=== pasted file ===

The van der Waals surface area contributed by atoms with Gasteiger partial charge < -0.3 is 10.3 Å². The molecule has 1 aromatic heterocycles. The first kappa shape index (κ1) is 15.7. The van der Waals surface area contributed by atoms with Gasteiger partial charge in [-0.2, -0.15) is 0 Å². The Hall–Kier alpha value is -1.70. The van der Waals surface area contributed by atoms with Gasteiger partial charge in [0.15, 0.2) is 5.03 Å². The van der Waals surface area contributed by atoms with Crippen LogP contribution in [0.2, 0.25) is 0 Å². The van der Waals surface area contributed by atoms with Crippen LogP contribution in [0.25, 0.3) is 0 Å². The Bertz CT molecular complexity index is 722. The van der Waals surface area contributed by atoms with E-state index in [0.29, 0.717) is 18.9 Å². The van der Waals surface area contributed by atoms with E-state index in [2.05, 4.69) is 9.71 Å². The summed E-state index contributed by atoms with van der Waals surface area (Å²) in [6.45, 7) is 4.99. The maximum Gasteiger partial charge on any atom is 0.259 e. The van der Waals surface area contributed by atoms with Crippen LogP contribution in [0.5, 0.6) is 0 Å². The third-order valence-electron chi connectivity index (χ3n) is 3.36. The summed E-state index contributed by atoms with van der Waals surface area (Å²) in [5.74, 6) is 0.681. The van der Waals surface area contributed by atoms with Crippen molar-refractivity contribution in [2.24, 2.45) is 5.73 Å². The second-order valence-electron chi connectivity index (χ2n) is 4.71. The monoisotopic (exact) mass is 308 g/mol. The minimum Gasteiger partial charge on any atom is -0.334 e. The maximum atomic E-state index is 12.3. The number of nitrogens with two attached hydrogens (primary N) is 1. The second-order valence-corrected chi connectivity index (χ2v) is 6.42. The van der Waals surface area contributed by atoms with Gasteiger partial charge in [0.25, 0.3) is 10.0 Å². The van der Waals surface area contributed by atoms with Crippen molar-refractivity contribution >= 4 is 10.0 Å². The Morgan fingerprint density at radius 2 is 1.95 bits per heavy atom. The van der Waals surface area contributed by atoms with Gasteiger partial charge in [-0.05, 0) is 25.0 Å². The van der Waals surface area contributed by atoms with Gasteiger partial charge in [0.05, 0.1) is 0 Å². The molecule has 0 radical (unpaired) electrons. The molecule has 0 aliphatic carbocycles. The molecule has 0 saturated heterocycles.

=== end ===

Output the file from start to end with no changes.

The van der Waals surface area contributed by atoms with Gasteiger partial charge < -0.3 is 10.3 Å². The molecule has 1 aromatic heterocycles. The first kappa shape index (κ1) is 15.7. The van der Waals surface area contributed by atoms with Gasteiger partial charge in [-0.2, -0.15) is 0 Å². The Hall–Kier alpha value is -1.70. The van der Waals surface area contributed by atoms with Gasteiger partial charge in [0.15, 0.2) is 5.03 Å². The van der Waals surface area contributed by atoms with Crippen LogP contribution in [0.2, 0.25) is 0 Å². The van der Waals surface area contributed by atoms with Crippen LogP contribution in [0.25, 0.3) is 0 Å². The Bertz CT molecular complexity index is 722. The van der Waals surface area contributed by atoms with E-state index in [0.29, 0.717) is 18.9 Å². The van der Waals surface area contributed by atoms with E-state index in [2.05, 4.69) is 9.71 Å². The summed E-state index contributed by atoms with van der Waals surface area (Å²) in [6.45, 7) is 4.99. The maximum Gasteiger partial charge on any atom is 0.259 e. The van der Waals surface area contributed by atoms with Crippen LogP contribution in [0.5, 0.6) is 0 Å². The third-order valence-electron chi connectivity index (χ3n) is 3.36. The summed E-state index contributed by atoms with van der Waals surface area (Å²) in [5.74, 6) is 0.681. The van der Waals surface area contributed by atoms with Crippen molar-refractivity contribution in [2.24, 2.45) is 5.73 Å². The second-order valence-electron chi connectivity index (χ2n) is 4.71. The monoisotopic (exact) mass is 308 g/mol. The minimum Gasteiger partial charge on any atom is -0.334 e. The maximum atomic E-state index is 12.3. The number of nitrogens with two attached hydrogens (primary N) is 1. The second-order valence-corrected chi connectivity index (χ2v) is 6.42. The van der Waals surface area contributed by atoms with Gasteiger partial charge in [0.25, 0.3) is 10.0 Å². The van der Waals surface area contributed by atoms with Crippen molar-refractivity contribution >= 4 is 10.0 Å². The Morgan fingerprint density at radius 2 is 1.95 bits per heavy atom. The van der Waals surface area contributed by atoms with Gasteiger partial charge in [-0.05, 0) is 25.0 Å². The van der Waals surface area contributed by atoms with Gasteiger partial charge in [0.05, 0.1) is 0 Å². The molecule has 0 radical (unpaired) electrons. The molecule has 0 aliphatic carbocycles. The molecule has 0 saturated heterocycles.